Often called the “Culture-it” Interview”, a lot of companies are now dubbing this kind of interview the “Culture-add Interview” or the “Value-fit Interview”. The reasons are pretty obvious: Companies don’t want to hire people that very similar to other employees in the team. In its worst form, “Culture fit” interviews are used as a tool to discriminate against diversity in the workplace. Whereas more recent terms such as “Culture-add” (making reference to adding to the company culture) or “Value-fit” (referring to people with different cultures and backgrounds who can still share the same company values) are a much better fit to the times.
Prepare for the Culture-Fit Interview
It’s hard to prepare for this kind of interview because of the nature of them. The interviewer would like to find out if you share the same values as the rest of the team. Values such as transparency, collaboration, work quality, how to deal with failures, etc.
Recruiters often ask questions around the company values. Larger companies tend to share those on their webpage. Read them and get to know them so that you go in with an idea of what's important to the organisation and their employees.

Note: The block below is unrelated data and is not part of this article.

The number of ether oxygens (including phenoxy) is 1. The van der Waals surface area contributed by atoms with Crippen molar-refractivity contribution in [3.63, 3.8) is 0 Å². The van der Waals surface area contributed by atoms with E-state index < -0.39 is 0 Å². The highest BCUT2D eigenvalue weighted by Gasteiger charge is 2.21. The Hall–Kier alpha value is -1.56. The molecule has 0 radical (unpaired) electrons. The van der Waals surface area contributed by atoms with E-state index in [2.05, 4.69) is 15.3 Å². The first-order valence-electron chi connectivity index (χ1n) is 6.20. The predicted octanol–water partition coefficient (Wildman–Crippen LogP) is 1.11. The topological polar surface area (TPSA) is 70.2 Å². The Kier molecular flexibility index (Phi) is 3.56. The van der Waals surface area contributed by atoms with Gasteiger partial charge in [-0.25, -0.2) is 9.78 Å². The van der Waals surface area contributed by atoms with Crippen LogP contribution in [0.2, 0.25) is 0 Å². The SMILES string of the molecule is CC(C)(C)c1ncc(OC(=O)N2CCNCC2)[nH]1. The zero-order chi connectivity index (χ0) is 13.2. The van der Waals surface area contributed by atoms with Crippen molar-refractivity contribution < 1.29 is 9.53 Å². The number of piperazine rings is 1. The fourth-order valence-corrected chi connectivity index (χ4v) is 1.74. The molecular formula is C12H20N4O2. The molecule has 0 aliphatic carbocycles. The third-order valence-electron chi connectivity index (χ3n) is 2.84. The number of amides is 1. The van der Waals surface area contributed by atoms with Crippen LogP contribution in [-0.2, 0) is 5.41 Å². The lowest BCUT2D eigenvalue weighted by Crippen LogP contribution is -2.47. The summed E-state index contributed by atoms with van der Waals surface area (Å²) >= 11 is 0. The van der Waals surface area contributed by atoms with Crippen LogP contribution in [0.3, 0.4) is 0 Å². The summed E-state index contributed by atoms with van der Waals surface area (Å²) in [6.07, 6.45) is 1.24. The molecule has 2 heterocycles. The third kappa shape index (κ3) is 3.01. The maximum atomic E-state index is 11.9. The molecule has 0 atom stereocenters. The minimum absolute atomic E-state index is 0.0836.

If you can not find the values, simply read their official website. What toe of voice are they using? Do they openly share what impact they are having? How polished is the language? Especially the “About us” and Careers pages can help you distil the culture and values.
You can also use the screening interview to find out more about the values and company culture as a whole. You could either ask about this directly or ask how people collaborate, what success looks like for them, and so forth. Basically, you should leave a Culture-Fit interview with a good sense of what to expect when working in the company.
What questions can you expect in a Culture-Fit interview?
- What key values or behaviours are most important to you in a company?
- Can you give us an example of a situation or decision that you didn’t agree with? And how did you deal with it?
- Tell me about a work situation when coming to understand someone else’s perspective helped you accomplish a goal or resolve a conflict.
- From your perspective, how do you think we can improve our culture or values? What values would you bring to our organisation?
- How do you measure success at work? What does a successful day at work look like for you?
- What’s something you’ve learned in the past year that you’re proud of?
- How have your career goals changed throughout your career?
- Tell us about a situation when you changed your perspective about a situation or issue at work. What happened, and what was the end result?
- How do you like to be managed?
- How do you typically approach working through a tough problem? What’s your approach to teamwork and collaboration?
There are not really right or wrong answers in a Culture-Fit interview. It’s about your owen personal views, your experience, and your personality type. You shouldn't try to crack this interview by not being yourself. If the reason you don’t get hired is because you may have a different set of values than the ones the company has, you’ll probably not be happy at the place for the long term anyway.